Finished. Totally finished.
Everything that I have to do with this book before it is a whole real book? Done. I wrote it, I submitted it, I survived the negotiation that is editing, then copy editing… and now it has spent several days on my desk being proof-read by yours truly one last time. I’ll walk to the post office in a few minutes and mail it, and that will be it. The next time I see it, it will be a real finished book. Any typo I didn’t find, any errors at all… once I mail it, that’s it.
In a few days it will have made it’s way to Kansas City, where my editor will look at the things I found, change the master manuscript and then send it to production with her fingers crossed that between the two of us, we’ve made the best possible book. I hope we have.
I love this book. It’s another book of short stories and essays, sort of a sequel to my second book (Yarn Harlot, the secret life of knitter). The pieces in it are longer and more developed than in the other kind of book I write. Don’t get me wrong, I’m proud of all of my work. All of it, but the other books are like cookies. Fun, good, awesome food, but they don’t make up a well balanced diet by themselves. The books of essays are different. I can take as much time as I want to explain an idea, I don’t have to dwell only in the realm of knitting for every moment, I can go further afield into human interest and experience – and I can allow a story or point to unfurl as quickly or slowly as it wants. It means that over the course of a whole book there will be funny things, happy things, silly things, sad things, thoughtful things….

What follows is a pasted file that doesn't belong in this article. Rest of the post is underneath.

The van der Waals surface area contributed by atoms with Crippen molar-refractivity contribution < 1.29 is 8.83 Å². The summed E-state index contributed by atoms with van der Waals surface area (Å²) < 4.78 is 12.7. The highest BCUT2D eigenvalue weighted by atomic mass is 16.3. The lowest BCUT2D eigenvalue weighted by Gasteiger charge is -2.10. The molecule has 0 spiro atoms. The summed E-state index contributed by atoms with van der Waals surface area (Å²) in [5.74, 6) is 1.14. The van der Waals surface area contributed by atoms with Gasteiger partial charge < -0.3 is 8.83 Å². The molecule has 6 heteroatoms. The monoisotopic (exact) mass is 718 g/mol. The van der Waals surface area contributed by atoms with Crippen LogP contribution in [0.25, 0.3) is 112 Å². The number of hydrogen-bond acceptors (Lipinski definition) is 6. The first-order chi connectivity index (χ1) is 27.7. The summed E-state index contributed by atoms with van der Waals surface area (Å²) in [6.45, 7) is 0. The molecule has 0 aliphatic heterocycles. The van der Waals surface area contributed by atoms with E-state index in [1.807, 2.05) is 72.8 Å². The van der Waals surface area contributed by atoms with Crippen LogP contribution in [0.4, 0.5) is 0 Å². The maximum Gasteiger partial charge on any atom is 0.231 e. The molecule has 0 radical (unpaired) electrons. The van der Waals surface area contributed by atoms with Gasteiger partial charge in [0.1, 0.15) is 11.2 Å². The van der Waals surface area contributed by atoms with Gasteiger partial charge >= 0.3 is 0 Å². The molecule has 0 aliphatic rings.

The books of essays feel more like meals to me, and they are intensely satisfying to write. I feel like I get my way. I feel like they are not just a part of me, like my other books, but really reflective of who I am.
Writing something that you feel really reflects who you are has a downside, of course. .. and those of us who dabble in low self esteem from time to time know what it is. If you hang something out there that is really a part of you, something intimate, then if someone doesn’t like it, that feels like a very intimate hurt. (This is one of the problems with writing a personal blog too, if it’s personal, and there is criticism, then that criticism feels personal, because…. well. Frankly it is. Writing a blog has thickened my skin over the years and made me able to stand apart from criticism (or what passes for it, like “I’m never buying your book again because of how you vote” or “You’re a complete obsessive-compulsive who cares nothing for others”) far better than I would have been able to otherwise. There’s nothing like a drive-by comment about your parenting, politics or choices and how it relates to your worth as a human being to make you realize that you’ve got to pull back a bit if you’re going to retain any sense of true self.)
This is all a long way toward saying that putting this in an envelope and mailing it is the weirdest feeling.
I’m relieved to be done. I’m proud of what I’ve written. I’m scared to death of it being read. I’m horrified and honoured to have been given the chance. I’m worried about everything. I’m delighted it’s happening.
I’m going to the post office. I’m mailing my book. A whole, finished, big book that I wrote. Wow.
(PS. Happy 4th to my American neighbours. Have a fabulous weekend.)